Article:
When we entered the hall, the crowd was thin and people were starting to come in after the concert began. The first piece was a sloka in Vaachaspathi that was followed by Vaathapi Ganapathim. The next piece was Ganamurthi. They proceeded to perform one of their own compositions in five ragas – Bandhuvaraali, Gowri Manohari, Sindhu Bhairavi, Rasikapriya and Marubehak. This piece sent most of the audience into a trance, and I could see many in the audience swating their heads. I forgot for a moment I was in BVB auditorium and thought I was in Unwind Center, with the audience being dressed in traditional attire. Such was the effect as the performers raised the tempo and we were sent into a state of bliss.

The next pieces were Dhwani, their own composition; Chinnanjiru Kiliye; Kaatrinile Varum Geetham and Jagadhodhaarana. The next piece was Kanda Naal Mudhalaai, a popular movie number that was followed by Wedding Bells, composed by RV’s guru Chitti Babu. The performance culminated with a scintillating rendition of Chandrasekhara Kripanidhey in Sindhu Bhairavi.

Our ears were subjected to divine music for a hundred minutes that evening, and I still can feel the strains of the Veena as I sit in silence. My December season has kicked off with a most interesting concert, and I hope to learn more about the wide ocean that is Carnatic music during this season.

Note: Thanks to Ramanathan for accompanying me, answering my dumb questions and providing me with the song list.

Samsung Galaxy 3 – i5801

I finally upgraded from my dated Nokia 3110c to a new phone last month. And yes, it had to run Android. I chose to go with the Samsung Galaxy 3 for two reasons: Reliable service, and I have a newfound affection for Samsung of late. Their products have never given me any problems – except when my PC display went dead for a night. Even then the display was up by the time I got back from work, thanks to the friendly service person who came to check it long past his work hours (I assume they too work 9-6 like the rest of us.)

Having used this phone for over a month now, I can clearly see myself using my desktop and laptop less and less. Of course, I do use a desktop at work. But for personal mail, social networking, music, surfing blogs and other activities I use my phone nowadays. I have to get to my desktop for some purposes like programming, drafting long mails, seeing movies and the like. But for viewing music videos, sending a quick response to mail, this phone is more than handy.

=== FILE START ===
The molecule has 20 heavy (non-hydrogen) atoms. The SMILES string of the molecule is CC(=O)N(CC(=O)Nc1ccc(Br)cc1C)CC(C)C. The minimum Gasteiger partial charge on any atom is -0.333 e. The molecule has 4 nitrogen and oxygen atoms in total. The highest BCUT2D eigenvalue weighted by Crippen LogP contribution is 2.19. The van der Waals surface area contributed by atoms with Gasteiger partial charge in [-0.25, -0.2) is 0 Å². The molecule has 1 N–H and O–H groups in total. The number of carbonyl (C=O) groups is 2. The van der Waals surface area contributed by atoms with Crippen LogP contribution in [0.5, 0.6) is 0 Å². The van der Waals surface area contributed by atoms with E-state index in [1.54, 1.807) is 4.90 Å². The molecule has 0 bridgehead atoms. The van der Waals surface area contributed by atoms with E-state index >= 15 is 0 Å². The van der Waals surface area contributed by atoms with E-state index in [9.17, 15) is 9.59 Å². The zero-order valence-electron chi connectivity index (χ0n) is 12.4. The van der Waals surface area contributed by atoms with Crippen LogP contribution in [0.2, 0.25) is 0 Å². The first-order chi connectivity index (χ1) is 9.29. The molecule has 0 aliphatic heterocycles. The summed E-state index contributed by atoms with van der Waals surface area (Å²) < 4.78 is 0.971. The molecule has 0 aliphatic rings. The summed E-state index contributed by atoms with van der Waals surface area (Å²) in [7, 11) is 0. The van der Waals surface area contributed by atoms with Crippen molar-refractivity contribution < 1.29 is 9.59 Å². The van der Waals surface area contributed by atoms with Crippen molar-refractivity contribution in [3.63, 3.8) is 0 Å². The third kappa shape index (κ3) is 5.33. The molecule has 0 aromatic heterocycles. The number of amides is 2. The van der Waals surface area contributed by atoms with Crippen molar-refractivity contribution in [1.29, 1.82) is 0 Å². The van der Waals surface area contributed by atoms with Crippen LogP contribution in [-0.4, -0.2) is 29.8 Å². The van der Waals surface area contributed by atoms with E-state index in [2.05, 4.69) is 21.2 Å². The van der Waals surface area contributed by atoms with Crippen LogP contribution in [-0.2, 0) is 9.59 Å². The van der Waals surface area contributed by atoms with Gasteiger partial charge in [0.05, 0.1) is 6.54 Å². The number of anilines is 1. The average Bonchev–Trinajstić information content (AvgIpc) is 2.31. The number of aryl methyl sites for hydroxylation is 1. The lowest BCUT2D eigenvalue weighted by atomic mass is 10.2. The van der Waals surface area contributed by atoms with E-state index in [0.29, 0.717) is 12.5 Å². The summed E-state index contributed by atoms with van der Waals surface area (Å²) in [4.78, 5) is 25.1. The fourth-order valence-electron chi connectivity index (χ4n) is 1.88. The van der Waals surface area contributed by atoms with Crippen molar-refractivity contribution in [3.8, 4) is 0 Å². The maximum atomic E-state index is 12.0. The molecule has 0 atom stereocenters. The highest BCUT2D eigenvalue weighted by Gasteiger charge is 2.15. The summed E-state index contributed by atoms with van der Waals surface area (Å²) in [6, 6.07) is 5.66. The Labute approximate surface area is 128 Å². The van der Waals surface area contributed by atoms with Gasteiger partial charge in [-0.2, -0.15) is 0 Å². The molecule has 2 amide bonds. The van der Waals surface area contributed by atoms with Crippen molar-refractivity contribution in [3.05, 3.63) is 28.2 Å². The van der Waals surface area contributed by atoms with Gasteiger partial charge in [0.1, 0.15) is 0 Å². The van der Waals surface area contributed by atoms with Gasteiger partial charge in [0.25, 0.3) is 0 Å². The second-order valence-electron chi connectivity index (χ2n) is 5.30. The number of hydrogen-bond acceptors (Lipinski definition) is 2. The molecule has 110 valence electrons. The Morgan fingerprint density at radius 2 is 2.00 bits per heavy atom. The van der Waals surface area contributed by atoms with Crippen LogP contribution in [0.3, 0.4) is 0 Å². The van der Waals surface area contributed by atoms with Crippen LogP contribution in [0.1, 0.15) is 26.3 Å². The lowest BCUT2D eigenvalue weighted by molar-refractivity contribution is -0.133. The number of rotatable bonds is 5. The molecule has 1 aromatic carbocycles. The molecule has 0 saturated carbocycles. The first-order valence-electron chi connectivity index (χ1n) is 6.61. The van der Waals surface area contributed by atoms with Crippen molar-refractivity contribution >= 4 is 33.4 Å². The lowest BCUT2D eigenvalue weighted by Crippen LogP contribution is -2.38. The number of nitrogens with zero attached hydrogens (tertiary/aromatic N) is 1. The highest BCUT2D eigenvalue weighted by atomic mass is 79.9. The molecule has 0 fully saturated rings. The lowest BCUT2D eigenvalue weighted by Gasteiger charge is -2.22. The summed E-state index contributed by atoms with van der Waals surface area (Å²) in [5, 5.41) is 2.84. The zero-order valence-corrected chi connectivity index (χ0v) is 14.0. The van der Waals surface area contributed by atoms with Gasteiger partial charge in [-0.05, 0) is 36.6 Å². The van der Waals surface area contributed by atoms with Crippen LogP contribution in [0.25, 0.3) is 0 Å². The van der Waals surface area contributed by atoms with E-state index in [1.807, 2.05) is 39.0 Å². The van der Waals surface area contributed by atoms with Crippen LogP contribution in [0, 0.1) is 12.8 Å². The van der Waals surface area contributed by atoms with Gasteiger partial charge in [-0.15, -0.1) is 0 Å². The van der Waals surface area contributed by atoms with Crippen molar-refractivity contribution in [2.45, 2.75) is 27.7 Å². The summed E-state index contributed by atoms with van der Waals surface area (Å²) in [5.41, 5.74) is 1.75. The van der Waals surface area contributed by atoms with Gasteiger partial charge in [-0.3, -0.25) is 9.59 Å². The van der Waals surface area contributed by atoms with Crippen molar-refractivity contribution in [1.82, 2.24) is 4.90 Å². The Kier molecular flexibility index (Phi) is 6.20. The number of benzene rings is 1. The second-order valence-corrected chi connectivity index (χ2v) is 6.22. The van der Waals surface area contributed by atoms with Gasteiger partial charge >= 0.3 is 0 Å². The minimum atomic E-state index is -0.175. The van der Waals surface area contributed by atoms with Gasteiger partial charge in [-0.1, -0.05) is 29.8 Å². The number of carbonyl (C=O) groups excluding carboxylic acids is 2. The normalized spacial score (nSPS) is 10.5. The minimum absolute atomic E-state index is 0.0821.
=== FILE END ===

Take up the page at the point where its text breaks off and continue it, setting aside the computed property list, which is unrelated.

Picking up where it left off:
It comes with Android 2.1 Eclair, and I’ve heard that an update to Froyo is on the anvil. I have rooted the phone, found it too buggy, and reverted to the Samsung 2.1 ROM that it came with.

The phone has a very decent display, but I thought the resolution (240 x 400) might be tricky. I have had no problems with most apps I have used so far. Using the on screen keyboard in portrait mode takes a bit of practice, mainly because the screen is narrow. But Swype saves users  the pain of tapping every key to type a word. (In fact, I typed this blog post and the two prior to it on my phone.)

Text messages are organised as conversations – which is useful if you are like me, forgetting what you had asked the person who just replied Yes or No. You cannot send a message to more than 20 contacts at a time though.

The default music player has the options normally expected, but it doesn’t remember which song you were listening to. The surround sound mode is not great, given the tendency of the bundled earphones to fall out of my ear. I recommend using a better pair earphones, like the Sennheiser MX series. The video player handled movies upto 720p fairly easily, but given the low number of pixels it was not great watching them. The YouTube app works pretty well, streaming videos without any lag over a 3G connection. But on EDGE and GPRS, you’ll need to be patient enough for the video to buffer.

The Wi-fi works well enough at home, where I use it ten metres and two walls away from my wireless router. The signal strength was as good as my laptop. I could transfer files from my home server without any difficulty and at speeds I did not expect. The camera has a basic 3.1 megapixels, with no flash. I wouldn’t use this camera unless I had nothing else on hand with which to capture a still. Especially indoors, the camera is not at all usable. Outdoors however, it is usable and the quality is comparable to most 2MP cameras on Sony Ericcson phones.

The battery didn’t last me the whole day when I first used it. However, letting it drain and then charging it to 100% did the trick, and it lasts just under two days for a single charge. That’s commendable, considering I use GPS for an hour or so, Wi-fi for two odd hours and play music for two hours a day.

The GPS didn’t work properly at the first try, but a simple trick set it right. Dial *#*#1472365*#*# and you’ll be presented with the GPS settings menu. Press back, and it starts working fine.

That’s my review of the Galaxy 3, after a month of regular use. I have many apps installed too, I’ll tell about them at a later time.